After sharing my experience of being pregnant at the age of forty ( I turn 41 in November) in my Instagram Stories yesterday and receiving messages from fellow expectant mums my age and older, as well as from those who hope to conceive after forty, I thought it would be best to share my own journey her in long-form.
This post might be a little TMI for some but I truly hope it will be helpful for others.
I suffered a missed miscarriage (when you only discover you’ve lost your baby during a scan) late last year. I’d already had a 7 1/2 week scan that was normal ( a present heartbeat) so I was deeply shocked at 10 1/2 weeks to find the baby had gone.
I was in the tiny 4% who go on to lose a baby after seeing a heartbeat in an early scan.
I was 39 at the time of conception and had conceived quickly (I believe it was the second month of trying) and was of course, devastated and somewhat distrusting of my body at that point as it hadn’t warned me in any way of the loss (which happened around the age of turning 40).
I ended up requiring surgery: an MVA (a manual vacuum aspiration is a way of surgically treating miscarriage when there is pregnancy tissue remaining within the womb. MVA uses a narrow tube to enter and empty the womb using aspiration) after 6 days of what felt like intense labour and blood loss after being administered the pessaries Misoprostol in hospital, which didn’t work.
Physically and emotionally, I wouldn’t wish the pain I endured on anyone. It was an indescribably hard period of my life.
Every medical professional I encountered during that time were so supportivem thankfully: the 2 female surgeons whom encouraged me to try to conceive again after I’d experienced a single period and not wait, the sister on duty who held my hand tightly throughout the procedure and wiped away my tears before, during and afterwards, and my understanding male GP who carried out blood tests usually only offered after 3 losses spanning a FSH test which gives an idea of ovarian reserve and the progesterone test to check ovulation had occurred after day 21 of my cycle. Thanks to my wonderful pal Dr Juliet McGrattan (who was heaven-sent during that period) for reminding me of the details about these tests and for being such a great friend).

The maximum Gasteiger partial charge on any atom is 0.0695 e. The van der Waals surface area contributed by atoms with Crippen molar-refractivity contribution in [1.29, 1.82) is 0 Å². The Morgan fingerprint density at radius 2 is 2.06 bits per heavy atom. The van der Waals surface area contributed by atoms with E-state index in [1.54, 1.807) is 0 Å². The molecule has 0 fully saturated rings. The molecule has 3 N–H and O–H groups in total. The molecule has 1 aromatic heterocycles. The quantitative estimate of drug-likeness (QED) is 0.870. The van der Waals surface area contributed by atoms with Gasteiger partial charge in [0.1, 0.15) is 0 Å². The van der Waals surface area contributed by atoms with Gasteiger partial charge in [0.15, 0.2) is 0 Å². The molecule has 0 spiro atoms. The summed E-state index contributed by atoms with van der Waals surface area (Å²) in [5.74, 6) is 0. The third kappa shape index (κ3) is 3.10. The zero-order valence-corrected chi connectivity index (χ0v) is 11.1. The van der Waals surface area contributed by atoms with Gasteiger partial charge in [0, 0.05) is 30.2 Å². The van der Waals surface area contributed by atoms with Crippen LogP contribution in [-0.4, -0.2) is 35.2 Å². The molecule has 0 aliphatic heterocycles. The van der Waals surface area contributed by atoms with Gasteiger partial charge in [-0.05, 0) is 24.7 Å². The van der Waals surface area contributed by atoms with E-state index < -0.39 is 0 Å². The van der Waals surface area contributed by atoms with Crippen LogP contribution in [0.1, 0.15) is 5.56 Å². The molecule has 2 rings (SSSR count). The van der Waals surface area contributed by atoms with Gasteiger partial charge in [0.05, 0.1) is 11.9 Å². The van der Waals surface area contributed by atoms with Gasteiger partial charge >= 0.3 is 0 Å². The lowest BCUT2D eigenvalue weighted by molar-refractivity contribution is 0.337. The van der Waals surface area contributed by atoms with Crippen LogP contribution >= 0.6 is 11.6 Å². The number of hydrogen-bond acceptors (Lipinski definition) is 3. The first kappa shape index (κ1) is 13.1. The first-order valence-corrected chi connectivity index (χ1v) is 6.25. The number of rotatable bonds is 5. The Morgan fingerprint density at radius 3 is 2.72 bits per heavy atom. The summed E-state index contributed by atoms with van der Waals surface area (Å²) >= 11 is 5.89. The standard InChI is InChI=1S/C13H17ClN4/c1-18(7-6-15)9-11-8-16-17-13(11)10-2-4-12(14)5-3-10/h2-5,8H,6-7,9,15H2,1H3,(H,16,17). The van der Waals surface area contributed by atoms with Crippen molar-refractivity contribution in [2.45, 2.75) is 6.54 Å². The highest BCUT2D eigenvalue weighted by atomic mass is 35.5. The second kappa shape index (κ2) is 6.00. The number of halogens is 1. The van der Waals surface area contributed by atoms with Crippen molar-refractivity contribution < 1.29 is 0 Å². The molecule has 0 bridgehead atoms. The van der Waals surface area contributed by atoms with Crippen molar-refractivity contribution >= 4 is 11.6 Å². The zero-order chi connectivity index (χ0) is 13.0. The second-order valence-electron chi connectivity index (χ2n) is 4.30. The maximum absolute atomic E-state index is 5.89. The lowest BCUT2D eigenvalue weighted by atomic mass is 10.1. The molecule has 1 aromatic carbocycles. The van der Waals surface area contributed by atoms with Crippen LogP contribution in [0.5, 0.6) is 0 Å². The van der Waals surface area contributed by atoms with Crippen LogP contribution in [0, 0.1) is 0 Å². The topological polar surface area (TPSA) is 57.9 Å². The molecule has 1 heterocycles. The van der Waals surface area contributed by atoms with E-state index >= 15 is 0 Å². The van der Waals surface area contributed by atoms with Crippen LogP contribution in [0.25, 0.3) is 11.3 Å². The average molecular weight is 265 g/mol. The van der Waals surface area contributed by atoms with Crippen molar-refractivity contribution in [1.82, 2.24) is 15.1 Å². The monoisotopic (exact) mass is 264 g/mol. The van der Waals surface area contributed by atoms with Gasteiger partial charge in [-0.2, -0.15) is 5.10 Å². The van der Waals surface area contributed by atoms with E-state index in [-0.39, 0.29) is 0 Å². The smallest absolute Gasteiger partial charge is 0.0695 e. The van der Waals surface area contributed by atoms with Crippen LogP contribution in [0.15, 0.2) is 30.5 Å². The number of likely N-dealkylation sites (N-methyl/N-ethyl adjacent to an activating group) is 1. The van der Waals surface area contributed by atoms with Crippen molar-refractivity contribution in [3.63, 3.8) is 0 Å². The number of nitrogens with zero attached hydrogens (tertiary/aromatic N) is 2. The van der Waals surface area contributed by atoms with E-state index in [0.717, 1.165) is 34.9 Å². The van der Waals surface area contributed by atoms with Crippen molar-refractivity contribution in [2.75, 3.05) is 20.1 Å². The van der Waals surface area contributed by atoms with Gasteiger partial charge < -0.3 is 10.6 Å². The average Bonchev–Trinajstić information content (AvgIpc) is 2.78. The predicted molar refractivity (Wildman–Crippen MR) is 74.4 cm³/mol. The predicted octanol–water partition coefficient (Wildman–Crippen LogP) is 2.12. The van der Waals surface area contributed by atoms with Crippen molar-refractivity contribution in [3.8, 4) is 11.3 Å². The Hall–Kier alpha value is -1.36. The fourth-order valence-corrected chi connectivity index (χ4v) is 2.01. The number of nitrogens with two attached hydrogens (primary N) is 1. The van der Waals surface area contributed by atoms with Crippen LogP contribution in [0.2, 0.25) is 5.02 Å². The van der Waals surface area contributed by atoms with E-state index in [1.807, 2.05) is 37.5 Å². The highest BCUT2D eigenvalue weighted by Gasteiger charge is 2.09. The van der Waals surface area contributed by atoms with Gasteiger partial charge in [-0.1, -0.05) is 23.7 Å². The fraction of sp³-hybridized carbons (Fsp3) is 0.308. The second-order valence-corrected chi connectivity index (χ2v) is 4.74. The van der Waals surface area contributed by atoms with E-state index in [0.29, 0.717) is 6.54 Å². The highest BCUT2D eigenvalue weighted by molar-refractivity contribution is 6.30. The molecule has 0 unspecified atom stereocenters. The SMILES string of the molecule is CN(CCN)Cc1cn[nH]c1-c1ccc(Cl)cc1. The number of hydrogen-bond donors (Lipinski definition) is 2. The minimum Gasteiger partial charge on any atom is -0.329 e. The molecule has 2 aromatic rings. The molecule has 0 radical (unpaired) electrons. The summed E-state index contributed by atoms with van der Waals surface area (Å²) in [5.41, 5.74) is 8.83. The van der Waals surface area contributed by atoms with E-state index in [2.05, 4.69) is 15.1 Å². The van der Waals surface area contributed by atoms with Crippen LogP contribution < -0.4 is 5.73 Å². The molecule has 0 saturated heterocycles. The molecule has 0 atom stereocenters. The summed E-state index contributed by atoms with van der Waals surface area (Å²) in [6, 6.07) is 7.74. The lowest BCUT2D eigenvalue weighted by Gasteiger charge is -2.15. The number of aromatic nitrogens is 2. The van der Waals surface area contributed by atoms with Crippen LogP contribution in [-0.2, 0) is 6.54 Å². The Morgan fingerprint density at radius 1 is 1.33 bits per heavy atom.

I also had my thryoid checked after a nodule was removed from my thyroid a few years beforehand to check if it might be underactive. It wasn’t.
A scan, along with the blood tests showed that my fertility appeared healthy, I was ovulating etc and it showed that I was far from menopause. These factors also alluded to the fact that my eggs were likely to be healthy too (you can only fully test egg health if they’re removed).
My GP even went as far as to say there were no longer any signs of PCOS that I was diagnosed with at 19 and said based on the current results, he wouldn’t have diagnosed that condition in me.
He also stated that he felt the miscarriage wasn’t age-related in my case (it was one of those things and likely to be a chromosonal abnormality) and that I should try to fall pregnant again without fear.
It was reassuring.
I’m deeply grateful that I was held in that way by the front-line medical team I had encountered, for the pastoral, as much as the expert support they’d provided me with, understanding the toll on my mental as well as my physical health and the courage required to give another pregnancy another go.
I actually remember one of the surgeons (who’d encouraged me to take my mask off during surgery, in case I needed gas and air) exclaim that she recognised me and loved my parenting tip videos during lockdown, bless her. It was a surreal but special moment (a human connection) during a heartwrenching time.